My 16-year-old and I scaled the Alps – it was the ultimate bonding experience


When I became a mum, I didn’t want to lose my identity (Picture: Anita Hanchet)

On the border between Switzerland and Italy, 4,164m above sea level, standing on the summit of Breithorn, we looked out across the view.

‘You did it,’ I smiled at my 16-year-old son Ollie. ‘No, mum,’ he smiled back. ‘We did it!’

After three hours of scaling the peak against the odds, we’d achieved what we’d set out to do. Together. On our first real adventure.

When I became a mum, I didn’t want to lose my identity. Sport was a major part of my childhood, gymnastics especially, and I still wanted to have goals to focus on.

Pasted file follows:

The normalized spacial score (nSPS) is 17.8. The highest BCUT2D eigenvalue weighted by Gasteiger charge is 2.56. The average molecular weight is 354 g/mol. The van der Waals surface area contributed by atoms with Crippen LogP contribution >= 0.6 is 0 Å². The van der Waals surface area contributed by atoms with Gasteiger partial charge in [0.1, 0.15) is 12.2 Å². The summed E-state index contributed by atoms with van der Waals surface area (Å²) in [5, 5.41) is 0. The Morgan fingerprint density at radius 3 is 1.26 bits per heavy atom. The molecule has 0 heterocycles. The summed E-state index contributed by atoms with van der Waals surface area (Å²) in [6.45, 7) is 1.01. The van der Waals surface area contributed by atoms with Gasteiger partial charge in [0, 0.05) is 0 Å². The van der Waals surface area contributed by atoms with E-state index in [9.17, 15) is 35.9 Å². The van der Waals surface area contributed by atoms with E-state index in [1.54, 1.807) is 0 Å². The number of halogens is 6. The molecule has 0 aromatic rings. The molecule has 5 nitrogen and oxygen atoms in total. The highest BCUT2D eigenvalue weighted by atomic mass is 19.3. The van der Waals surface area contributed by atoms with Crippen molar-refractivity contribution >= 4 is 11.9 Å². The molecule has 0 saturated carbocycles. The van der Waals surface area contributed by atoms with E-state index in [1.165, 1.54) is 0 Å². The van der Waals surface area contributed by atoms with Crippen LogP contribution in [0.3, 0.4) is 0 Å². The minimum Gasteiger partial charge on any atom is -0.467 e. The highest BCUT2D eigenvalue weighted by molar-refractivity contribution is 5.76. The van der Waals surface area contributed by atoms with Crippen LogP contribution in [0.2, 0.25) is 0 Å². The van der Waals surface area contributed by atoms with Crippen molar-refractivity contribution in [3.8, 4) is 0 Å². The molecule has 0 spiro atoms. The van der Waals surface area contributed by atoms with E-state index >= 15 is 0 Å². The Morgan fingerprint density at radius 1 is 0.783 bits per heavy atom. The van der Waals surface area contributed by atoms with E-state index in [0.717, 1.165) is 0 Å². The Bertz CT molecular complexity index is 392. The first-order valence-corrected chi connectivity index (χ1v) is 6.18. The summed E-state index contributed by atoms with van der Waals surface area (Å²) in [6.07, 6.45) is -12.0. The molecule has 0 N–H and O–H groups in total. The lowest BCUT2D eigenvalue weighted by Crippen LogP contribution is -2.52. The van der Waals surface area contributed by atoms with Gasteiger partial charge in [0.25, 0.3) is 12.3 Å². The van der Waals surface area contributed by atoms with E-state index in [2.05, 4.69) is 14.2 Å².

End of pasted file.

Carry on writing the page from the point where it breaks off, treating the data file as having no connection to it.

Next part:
In 2009, when Ollie was four, I took part in my first expedition. I’d been watching a bunch of celebrities climbing Kilimanjaro in aid of Comic Relief on TV, and I made a passing comment to my husband that I would love to do the same. He bought me the trip for my Christmas present that year!

But I lacked self-confidence and I wasn’t sure I even wanted to go! I was just a mum from Tunbridge Wells. Who was going to be interested in me? What did I have to talk about, other than children? Could I really do this?

It was life changing.

Everything about the trip pushed me out of my comfort zone, physically, mentally and emotionally: from meeting new people to travelling alone, camping on the mountain and missing home.

Over the years I trekked the Sahara Desert, trekked to Everest Base Camp, summited Kala Patthar and snowshoed across the Arctic (Picture: Anita Hanchet)